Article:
The kumquat does not suffer from this because the light is almost dead center.  There's not much shadow that will show up.

The plum and cherry do not suffer from this because there is a strong contrast between light and dark areas, though to be honest they both kind of fade into the background.  That could be my monitor though.  But yeah, they look fine.

Also, edited the tutorial link in my previous post, should work now.

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IMO on the lemon at least, the problem is that the subdivisions of light level are too evenly spaced, they need variation..
I agree with this.  Here is a photo of a lemon with similar lighting to your image.  It has a distinct separation of light and shadow, like the labeled image I linked to earlier.  Your latest version has some of this, but I think it should be stronger.  Knock down the values on the shadow side of the lemon by a step and it will look better, imo.



About the process, do you think it would work equally well for palettes using LAB that incorporate more uniform steps in lightness?  Or does the linear RGB scale (non-linear lightness) contribute to the effect?

Tourist

Offline Ai

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Re: fruity shading experiments

Reply #12 on: July 02, 2012, 01:46:48 pm
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So, are you suggesting that the cumquat and plum also suffer from this problem? or just the lemon?

The kumquat does not suffer from this because the light is almost dead center.  There's not much shadow that will show up.

The plum and cherry do not suffer from this because there is a strong contrast between light and dark areas, though to be honest they both kind of fade into the background.  That could be my monitor though.  But yeah, they look fine.
Thanks, this is useful feedback telling me I need to improve my palettes (maybe add a second light source or increase hue shift). I tried to only shade naturally and not intentionally AA into the bg.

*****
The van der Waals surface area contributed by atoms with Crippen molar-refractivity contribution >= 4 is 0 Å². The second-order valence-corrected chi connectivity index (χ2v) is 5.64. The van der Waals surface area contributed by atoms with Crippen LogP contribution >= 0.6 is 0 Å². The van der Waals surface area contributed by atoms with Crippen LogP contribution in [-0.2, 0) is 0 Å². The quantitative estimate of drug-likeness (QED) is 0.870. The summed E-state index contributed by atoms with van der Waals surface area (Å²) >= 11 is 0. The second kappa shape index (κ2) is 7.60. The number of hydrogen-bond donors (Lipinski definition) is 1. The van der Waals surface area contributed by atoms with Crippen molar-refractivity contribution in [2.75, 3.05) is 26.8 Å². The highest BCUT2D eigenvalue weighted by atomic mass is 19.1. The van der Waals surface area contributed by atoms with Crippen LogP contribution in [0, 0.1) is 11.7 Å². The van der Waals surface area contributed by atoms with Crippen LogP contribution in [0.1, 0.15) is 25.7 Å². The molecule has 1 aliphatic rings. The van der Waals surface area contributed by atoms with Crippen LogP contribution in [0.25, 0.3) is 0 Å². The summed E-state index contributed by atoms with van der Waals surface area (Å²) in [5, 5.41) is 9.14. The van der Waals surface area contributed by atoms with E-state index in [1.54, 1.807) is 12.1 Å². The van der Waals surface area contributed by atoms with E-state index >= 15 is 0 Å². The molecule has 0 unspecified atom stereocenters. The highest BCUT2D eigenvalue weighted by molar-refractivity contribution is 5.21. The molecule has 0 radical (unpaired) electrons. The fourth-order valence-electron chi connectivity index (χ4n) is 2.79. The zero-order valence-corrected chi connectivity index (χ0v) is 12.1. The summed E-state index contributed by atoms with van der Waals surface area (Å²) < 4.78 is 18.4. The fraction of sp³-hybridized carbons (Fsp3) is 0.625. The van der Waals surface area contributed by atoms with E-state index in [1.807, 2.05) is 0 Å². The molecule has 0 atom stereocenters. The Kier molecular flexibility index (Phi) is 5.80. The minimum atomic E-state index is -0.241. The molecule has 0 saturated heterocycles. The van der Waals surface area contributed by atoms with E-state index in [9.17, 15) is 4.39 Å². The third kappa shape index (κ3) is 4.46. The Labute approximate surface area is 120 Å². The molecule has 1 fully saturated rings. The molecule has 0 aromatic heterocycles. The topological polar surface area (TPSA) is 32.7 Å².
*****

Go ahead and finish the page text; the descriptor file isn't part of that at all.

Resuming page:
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IMO on the lemon at least, the problem is that the subdivisions of light level are too evenly spaced, they need variation..
I agree with this.  Here is a photo of a lemon with similar lighting to your image.  It has a distinct separation of light and shadow, like the labeled image I linked to earlier.  Your latest version has some of this, but I think it should be stronger.  Knock down the values on the shadow side of the lemon by a step and it will look better, imo.



Excellent example, thanks!
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About the process, do you think it would work equally well for palettes using LAB that incorporate more uniform steps in lightness?  Or does the linear RGB scale (non-linear lightness) contribute to the effect?

Tourist

LAB is near ideal (accurate perceptual inbetweens are best IME). I happen to be using RGB gradienting because I've chosen to use a restricted palette colorspace (64 intensity levels), and also cause I didn't want to bother with generating the new shades via GPick, just work on my basic technique.